Protein kinase 2 (CK2) controls CD4+ T cell effector function in the pathogenesis of colitis

Academic Article


  • Crohn’s disease (CD), one of the major forms of inflammatory bowel disease (IBD), is characterized by chronic inflammation of the gastrointestinal tract and associated with aberrant CD4 T-helper type 1 (Th1) and Th17 responses. Protein kinase 2 (CK2) is a conserved serine–threonine kinase involved in signal transduction pathways, which regulate immune responses. CK2 promotes Th17 cell differentiation and suppresses the generation of Foxp3 regulatory T cells. The function of CK2 in CD4 T cells during the pathogenesis of CD is unknown. We utilized the T cell-induced colitis model, transferring CD45RB -naive CD4 T cells from CK2α controls and CK2α dLck-Cre mice into Rag1 mice. CD4 T cells from CK2α dLck-Cre mice failed to induce wasting disease and significant intestinal inflammation, which was associated with decreased interleukin-17A-positive (IL-17A ), interferon-γ-positive (IFN-γ ), and double-positive IL-17A IFN-γ CD4 T cells in the spleen and colon. We determined that CK2α regulates CD4 T cell proliferation through a cell-intrinsic manner. CK2α is also important in controlling CD4 T cell responses by regulating NFAT2, which is vital for T cell activation and proliferation. Our findings indicate that CK2α contributes to the pathogenesis of colitis by promoting CD4 T cell proliferation and Th1 and Th17 responses, and that targeting CK2 may be a novel therapeutic treatment for patients with CD. + + + hi + fl/fl fl/fl −/− + fl/fl + + + + + + + +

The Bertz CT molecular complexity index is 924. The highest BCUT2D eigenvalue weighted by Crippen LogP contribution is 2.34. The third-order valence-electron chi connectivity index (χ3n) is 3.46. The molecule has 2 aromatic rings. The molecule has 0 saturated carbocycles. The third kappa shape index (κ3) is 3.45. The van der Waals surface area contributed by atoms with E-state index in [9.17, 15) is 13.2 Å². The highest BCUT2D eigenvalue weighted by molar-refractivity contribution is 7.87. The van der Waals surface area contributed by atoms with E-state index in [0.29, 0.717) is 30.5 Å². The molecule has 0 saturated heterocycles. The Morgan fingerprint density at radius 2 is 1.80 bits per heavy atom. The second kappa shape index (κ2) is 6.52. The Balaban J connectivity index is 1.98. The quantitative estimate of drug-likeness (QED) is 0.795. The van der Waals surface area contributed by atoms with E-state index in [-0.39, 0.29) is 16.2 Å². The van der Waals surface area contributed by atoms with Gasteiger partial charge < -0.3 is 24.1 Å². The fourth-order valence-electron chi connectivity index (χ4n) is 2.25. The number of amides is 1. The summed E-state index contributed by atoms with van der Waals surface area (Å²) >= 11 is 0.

• Published In

  • Mucosal Immunology  Journal
  • Digital Object Identifier (doi)

    Author List

  • Yang W; Gibson SA; Yan Z; Wei H; Tao J; Sha B; Qin H; Benveniste EN
  • Start Page

  • 788
  • End Page

  • 798
  • Volume

  • 13
  • Issue

  • 5